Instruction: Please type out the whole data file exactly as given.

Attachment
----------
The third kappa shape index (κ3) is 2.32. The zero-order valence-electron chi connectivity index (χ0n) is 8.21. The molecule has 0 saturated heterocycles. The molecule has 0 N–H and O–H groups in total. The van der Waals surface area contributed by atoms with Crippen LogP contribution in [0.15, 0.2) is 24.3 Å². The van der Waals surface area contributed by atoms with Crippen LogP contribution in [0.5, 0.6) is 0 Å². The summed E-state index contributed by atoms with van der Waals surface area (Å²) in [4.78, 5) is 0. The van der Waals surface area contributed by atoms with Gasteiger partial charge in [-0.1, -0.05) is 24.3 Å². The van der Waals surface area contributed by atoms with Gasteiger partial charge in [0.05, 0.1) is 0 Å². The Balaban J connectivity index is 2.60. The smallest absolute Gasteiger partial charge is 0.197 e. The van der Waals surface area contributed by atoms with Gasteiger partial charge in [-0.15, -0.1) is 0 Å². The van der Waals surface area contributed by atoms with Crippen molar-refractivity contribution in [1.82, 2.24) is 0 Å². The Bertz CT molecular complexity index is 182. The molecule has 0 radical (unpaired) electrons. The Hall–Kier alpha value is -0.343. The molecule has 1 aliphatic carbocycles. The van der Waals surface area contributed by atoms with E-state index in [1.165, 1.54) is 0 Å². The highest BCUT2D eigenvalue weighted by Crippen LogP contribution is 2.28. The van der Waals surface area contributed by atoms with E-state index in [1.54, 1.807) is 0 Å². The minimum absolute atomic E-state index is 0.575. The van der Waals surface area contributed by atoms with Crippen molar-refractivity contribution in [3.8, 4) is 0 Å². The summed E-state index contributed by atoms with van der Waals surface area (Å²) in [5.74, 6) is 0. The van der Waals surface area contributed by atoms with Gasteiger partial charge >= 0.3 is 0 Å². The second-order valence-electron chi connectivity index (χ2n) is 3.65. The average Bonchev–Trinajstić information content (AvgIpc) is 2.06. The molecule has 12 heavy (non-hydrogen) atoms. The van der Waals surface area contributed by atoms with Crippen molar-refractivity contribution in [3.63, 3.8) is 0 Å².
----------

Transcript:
The third kappa shape index (κ3) is 2.32. The zero-order valence-electron chi connectivity index (χ0n) is 8.21. The molecule has 0 saturated heterocycles. The molecule has 0 N–H and O–H groups in total. The van der Waals surface area contributed by atoms with Crippen LogP contribution in [0.15, 0.2) is 24.3 Å². The van der Waals surface area contributed by atoms with Crippen LogP contribution in [0.5, 0.6) is 0 Å². The summed E-state index contributed by atoms with van der Waals surface area (Å²) in [4.78, 5) is 0. The van der Waals surface area contributed by atoms with Gasteiger partial charge in [-0.1, -0.05) is 24.3 Å². The van der Waals surface area contributed by atoms with Gasteiger partial charge in [0.05, 0.1) is 0 Å². The Balaban J connectivity index is 2.60. The smallest absolute Gasteiger partial charge is 0.197 e. The van der Waals surface area contributed by atoms with Gasteiger partial charge in [-0.15, -0.1) is 0 Å². The van der Waals surface area contributed by atoms with Crippen molar-refractivity contribution in [1.82, 2.24) is 0 Å². The Bertz CT molecular complexity index is 182. The molecule has 0 radical (unpaired) electrons. The Hall–Kier alpha value is -0.343. The molecule has 1 aliphatic carbocycles. The van der Waals surface area contributed by atoms with E-state index in [1.165, 1.54) is 0 Å². The highest BCUT2D eigenvalue weighted by Crippen LogP contribution is 2.28. The van der Waals surface area contributed by atoms with E-state index in [1.54, 1.807) is 0 Å². The minimum absolute atomic E-state index is 0.575. The van der Waals surface area contributed by atoms with Crippen molar-refractivity contribution in [3.8, 4) is 0 Å². The summed E-state index contributed by atoms with van der Waals surface area (Å²) in [5.74, 6) is 0. The van der Waals surface area contributed by atoms with Gasteiger partial charge >= 0.3 is 0 Å². The second-order valence-electron chi connectivity index (χ2n) is 3.65. The average Bonchev–Trinajstić information content (AvgIpc) is 2.06. The molecule has 12 heavy (non-hydrogen) atoms. The van der Waals surface area contributed by atoms with Crippen molar-refractivity contribution in [3.63, 3.8) is 0 Å².